The things that create such a rich love almost always seem to come from sacrifice and hardship, whether big or small. For instance, leaving Dallas or saying goodbye to my family when they visit hurts my heart at such a deep level, yet there is gratefulness amidst the pain because it only strengthens our marriage + it makes me extra grateful for every memory and moment with my family. Not to mention, leaving Jase to see my family hurts my heart just the same. It’s such a complicated emotional pull, but one that causes me to be filled with thankfulness for all of the love that causes such intense emotion. Am I making sense? Does anyone relate to this feeling?

This post is in collaboration with The Refined Collective Series. Be sure and check out the other ladies in this wonderful group, such as Kat Harris with The Refined Woman and Jackie Viramontez.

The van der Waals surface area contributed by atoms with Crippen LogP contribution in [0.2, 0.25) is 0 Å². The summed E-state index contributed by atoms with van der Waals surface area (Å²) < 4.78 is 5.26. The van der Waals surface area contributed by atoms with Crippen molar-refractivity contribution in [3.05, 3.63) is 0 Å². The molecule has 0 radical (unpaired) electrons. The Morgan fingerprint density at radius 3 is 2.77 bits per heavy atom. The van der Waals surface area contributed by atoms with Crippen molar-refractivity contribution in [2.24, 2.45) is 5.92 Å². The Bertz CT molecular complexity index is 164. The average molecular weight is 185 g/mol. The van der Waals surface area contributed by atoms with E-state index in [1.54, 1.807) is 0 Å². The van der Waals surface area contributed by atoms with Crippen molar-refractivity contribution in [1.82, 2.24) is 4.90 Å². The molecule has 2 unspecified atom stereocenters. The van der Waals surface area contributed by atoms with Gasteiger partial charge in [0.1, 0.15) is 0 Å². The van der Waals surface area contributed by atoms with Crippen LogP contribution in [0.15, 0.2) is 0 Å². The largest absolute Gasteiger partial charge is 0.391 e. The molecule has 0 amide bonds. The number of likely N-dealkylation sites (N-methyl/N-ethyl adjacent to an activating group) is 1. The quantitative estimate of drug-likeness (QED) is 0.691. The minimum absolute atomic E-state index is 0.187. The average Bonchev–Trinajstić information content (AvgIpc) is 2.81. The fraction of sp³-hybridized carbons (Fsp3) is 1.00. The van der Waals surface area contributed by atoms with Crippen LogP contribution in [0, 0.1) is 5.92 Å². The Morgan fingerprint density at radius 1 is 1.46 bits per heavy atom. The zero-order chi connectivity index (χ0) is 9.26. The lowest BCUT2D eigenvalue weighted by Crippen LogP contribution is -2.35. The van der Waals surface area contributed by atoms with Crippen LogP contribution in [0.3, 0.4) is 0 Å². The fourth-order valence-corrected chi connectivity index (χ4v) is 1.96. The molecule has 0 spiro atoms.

top | shorts | sunnies

images by Felicia Lasala 

  • Tra-My

    I also left my hometown of 34 years to be with my husband. We are now on the opposite side of the country from my family. It was extremely tough and heartbreaking. We now have a 16 month old daughter and I truly understand the heartache you feel. It makes me sad that my parents don’t get to see her very often especially because my daughter adores them. However, I moved in order for my husband to pursue his dream career. I know he would be heartbroken and devestated to leave that. I envy the strength of your marriage and the beauty of your love for one another because I believe that makes your tough times a tad easier.